Former Oakland cornerback Stanford Routt, cut by the Raiders on Feb. 9 and signed by AFC West rival Kansas City 11 days later, bid adieu to his one-time fans on Twitter Monday. But he also offended a few in the process."I would like to thank RaiderNation for 7 unforgettable years of love support and faith," Routt Tweeted. "It was fun but more importantly it was real"Routt added: "I also want to send a special thanks to Al Davishe gave me my first job, was one of my biggest fans and kept his promiseRIPAllenDavis"So far so good, right? Well, what got Raiders fans in a lather was his follow-up greeting to Chiefs fans."What's up Kansas City?!?!?!?" Routt Tweeted. "ChiefsNation"Of course, Raiders fans took exception, what with the Raider Nation laying claim to being the only such nation in the NFL.
College: Wake Forest
Weight: 240 pounds
Selection: Fifth round, No. 168 overall
ALAMEDA – It took five full rounds, but the Raiders finally drafted an inside linebacker. They don’t have a starter in the middle and have razor thin depth at that position and weakside linebacker, with Jelani Jenkins as that position group’s only experienced member.
The Raiders could’ve addressed this pressing need earlier in the draft but followed their draft board and fortified other positions instead. General manager Reggie McKenzie finally added Lee to the mix.
He’s certainly the right size at 6-foot-3, 240 pounds and long arms. He’s was a team leader in college, and analysts say he takes a disciplined approach to his craft. He’s a solid run defender and does his job creating proper run fits.
Critics says his slow to adjust to misdirection, and doesn’t play fast enough in man coverage. His speed may have pushed Lee down the draft board some, which might hinder his ability to play inside in a Raiders scheme where inside linebackers are expected to have great range in coverage.
Lee is a decent blitzer, with 7.5 sacks as a senior. He also had 105 tackles, including 20 for a loss, and three forced fumbles in his final season.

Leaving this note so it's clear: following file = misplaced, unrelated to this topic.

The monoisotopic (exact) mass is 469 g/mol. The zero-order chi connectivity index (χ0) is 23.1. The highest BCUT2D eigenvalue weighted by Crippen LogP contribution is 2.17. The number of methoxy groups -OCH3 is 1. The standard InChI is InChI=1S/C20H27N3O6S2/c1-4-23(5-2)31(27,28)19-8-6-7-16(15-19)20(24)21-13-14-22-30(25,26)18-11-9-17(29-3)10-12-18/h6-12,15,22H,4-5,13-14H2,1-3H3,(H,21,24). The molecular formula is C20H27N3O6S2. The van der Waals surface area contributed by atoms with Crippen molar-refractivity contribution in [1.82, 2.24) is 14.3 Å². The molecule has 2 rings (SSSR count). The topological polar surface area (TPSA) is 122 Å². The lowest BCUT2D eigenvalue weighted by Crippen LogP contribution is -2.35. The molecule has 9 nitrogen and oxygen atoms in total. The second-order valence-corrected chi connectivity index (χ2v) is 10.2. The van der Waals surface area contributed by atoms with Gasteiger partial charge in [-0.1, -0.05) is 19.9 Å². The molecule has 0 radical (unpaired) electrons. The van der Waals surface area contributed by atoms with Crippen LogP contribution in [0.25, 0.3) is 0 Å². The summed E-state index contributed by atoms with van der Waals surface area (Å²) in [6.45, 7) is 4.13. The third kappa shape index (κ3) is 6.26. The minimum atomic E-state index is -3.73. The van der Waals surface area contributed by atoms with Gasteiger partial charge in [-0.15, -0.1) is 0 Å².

He’ll certainly come in an compete for a role with linebackers already here, including Cory James and Ben Heeney. The Raiders might still look for a veteran addition. That includes 2016 starter Perry Riley, who remains on the open market.
ALAMEDA – Florida offensive tackle David Sharpe spent part of his pre-draft process dispelling rumors that he was legally blind in his right eye. The report came out this spring, and Sharpe denied it quickly.
The information reappeared Saturday morning, when NFL Network analyst Mike Mayock mentioned it shortly after the Raiders drafted Sharpe No. 129 overall. The draft analyst said Sharpe might be restricted to the offensive line’s left side.
Sharpe said that isn’t the case. He can play left or right tackle. And his vision is just fine, thank you very much.
“I’m not blind. I’m not legally blind,” Sharpe said. “The information is false, all of it is false. I just had a little cataract removal when I was younger and I’ve been battling that since I was young. But it doesn’t affect my play or vision or anything. I’m not blind.”
Sharpe said his right eye is a little blurrier than the left, but it doesn’t impact his play in any way.
The 6-foot-6, 343-pound blocker was projected to go in the first three rounds, but fell to the fourth. He wasn’t upset about an issue that was a non-issue.
“It doesn’t really make me mad,” Sharpe said. “I just brush it off. It was just false and I addressed it.”
The Raiders had some inside info on Sharpe’s play. Head coach Jack Del Rio’s son Luke is Florida’s quarterback, and vouched for Sharpe’s effectiveness before Oakland made the official selection.
“He actually texted me this morning and said his dad called him and asked about me,” Sharpe said. “There was a little hint there, so that was cool.”